Over the past year, I have come to learn about the concept of “critical access” (Hamraie, 2017). This approach centres D/deaf, mad and disability voices, culture and politics, conceptualising access as a deeply relational, iterative and frictional praxis. As a researcher on Bodies in Translation and Creative Users’ Accessing the Arts project, I am collaborating with artists and researchers to develop “difference-centred design,” an approach to human-centered design that is disability-led and critical access-focused. We aim to widely circulate the emerging insights from this exciting project within the art sector and beyond. My hope is that community members and leaders will generatively engage with such crip design approaches and politics in their collaborative design of policies, programs and practices with and for D/deaf, mad and disabled communities.
Access to Life
This year I was so struck by politicians turning the language of access on its head, by arguing for the right to access death by lethal injection (and denouncing the so-called barriers to doing so!). It was so disorienting.
At the same time, led by disabled elders people were creating a sense of community through the disability filibuster where great care was taken to ensure accessibility, though there was also stumbling and leaning along the way. But a great openness to the process.
-Artist, Aislinn Thomas
Access and World-Making
Difference-Centred Design: a letter from Lindsay Fisher
When I first heard the phrase “Digital Strategy” 6 years ago, I drew a blank – is that just a really swanky website? Or is it those ads in my feed that somehow read my mind?
I might not have known then what the ingredients of a digital strategy project were or how to cook one up, but I knew the world was transforming to digital and I knew Deaf and disability artists needed to be part of that change.
It has been a long time hinting and promising its release (I’m sorry for the wait) but alas, here it is: Accessing the Arts: Towards Difference-Centered Design, a “pre-released” report. In other words, here’s a good chunk of it and there will be more to come!
A shout out of gratitude to our research team Margaret Lam and Rana El Kadi for your big hearts, and your brilliant brains on this important work.
And a special thanks to especially you – for reading our newsletter every week, for following our work, for sharing your stories with us, and for your help shaping the vision for an accessible arts future.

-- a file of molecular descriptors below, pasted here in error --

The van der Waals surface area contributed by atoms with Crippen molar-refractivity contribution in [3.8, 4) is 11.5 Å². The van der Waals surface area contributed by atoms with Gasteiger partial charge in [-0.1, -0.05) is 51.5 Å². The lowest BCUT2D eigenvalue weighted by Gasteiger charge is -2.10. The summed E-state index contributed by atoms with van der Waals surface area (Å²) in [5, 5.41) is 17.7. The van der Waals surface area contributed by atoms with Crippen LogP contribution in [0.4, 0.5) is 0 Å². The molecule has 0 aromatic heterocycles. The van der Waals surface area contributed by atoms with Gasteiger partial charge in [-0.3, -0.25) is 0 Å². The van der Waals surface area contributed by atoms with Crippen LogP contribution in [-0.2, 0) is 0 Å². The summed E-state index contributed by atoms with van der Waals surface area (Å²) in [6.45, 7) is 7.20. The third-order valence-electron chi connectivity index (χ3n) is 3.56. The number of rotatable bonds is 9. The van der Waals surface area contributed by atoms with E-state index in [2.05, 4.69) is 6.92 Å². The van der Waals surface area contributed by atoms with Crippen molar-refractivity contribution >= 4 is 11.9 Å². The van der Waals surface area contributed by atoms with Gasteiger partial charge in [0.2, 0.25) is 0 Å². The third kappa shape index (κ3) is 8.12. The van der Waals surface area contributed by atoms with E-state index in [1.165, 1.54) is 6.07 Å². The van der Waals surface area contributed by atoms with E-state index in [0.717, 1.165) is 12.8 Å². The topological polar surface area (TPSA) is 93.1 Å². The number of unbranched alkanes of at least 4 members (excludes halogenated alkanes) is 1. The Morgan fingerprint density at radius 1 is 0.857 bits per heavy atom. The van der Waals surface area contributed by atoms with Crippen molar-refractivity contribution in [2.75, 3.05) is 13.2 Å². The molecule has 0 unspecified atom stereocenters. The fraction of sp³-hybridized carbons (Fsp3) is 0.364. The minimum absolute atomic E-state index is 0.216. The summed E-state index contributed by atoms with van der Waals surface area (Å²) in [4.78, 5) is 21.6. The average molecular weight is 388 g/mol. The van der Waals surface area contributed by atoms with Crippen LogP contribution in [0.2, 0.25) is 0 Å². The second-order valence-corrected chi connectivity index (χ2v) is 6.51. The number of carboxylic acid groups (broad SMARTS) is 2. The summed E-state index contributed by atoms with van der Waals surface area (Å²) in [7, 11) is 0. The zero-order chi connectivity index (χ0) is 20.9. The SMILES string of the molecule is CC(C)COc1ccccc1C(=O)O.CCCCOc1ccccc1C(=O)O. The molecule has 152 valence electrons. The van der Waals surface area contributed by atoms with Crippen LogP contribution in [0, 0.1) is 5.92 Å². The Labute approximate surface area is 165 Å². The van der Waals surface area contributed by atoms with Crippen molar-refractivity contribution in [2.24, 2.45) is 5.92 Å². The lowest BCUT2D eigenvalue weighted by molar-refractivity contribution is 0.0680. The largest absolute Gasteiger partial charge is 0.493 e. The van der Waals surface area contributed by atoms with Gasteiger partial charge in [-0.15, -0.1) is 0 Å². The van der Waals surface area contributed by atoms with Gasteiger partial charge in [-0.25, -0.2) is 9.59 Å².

For all of us, yes you too, it has been an enormous journey getting here but if I’ve learned anything about digital strategy, it’s that, no matter how far you think you’ve gone or how much you think you’ve learned, you’ve really only just begun.
You can download the Accessing the Arts report on our website.
CRIP TIMES EPISODE 5: THE JEFF THOMAS EPISODE
“There’s been a large focus on developing your voice, finding your voice in the various mediums. And also you have a foothold in museums and art galleries and art institutions. We’ve done very well at that. My feeling now is that the time is to focus our work on reaching our own communities. People – young people – who, especially could benefit from the work that we do…and to find a way to encourage Indigenous young people because coming from the era of the residential school, you know ‘education’ has been a negative word. And how do we begin to change that around? And I think there’s a real strong sense that we are connected to the visual arts as a people in terms of expression.”
>> Better Practices: A meme-able crip public education campaign
We’ve all heard the phrase ‘best practices,’ but what are ‘better practices’?
We know from principles of disability justice and Relaxed Performance that there is never one way to meet everybody’s access needs. Access requires flexibility and creativity as we figure out how to be together in supportive ways.
As many people across the world are working online, we’d like to share some of what we’ve learned about more accessible arts, activism, and communications from and with our communities.
The following educational memes were produced in 2021 by Kayla Besse during her tenure as the Public Education Coordinator with Bodies in Translation, Creative Users Projects, and Tangled Art + Disability.
a moment unheard of
birds sharing their song
there was purity
there was no otherness
too soon i fell backwards
i want to sigh into it
to sit with the ah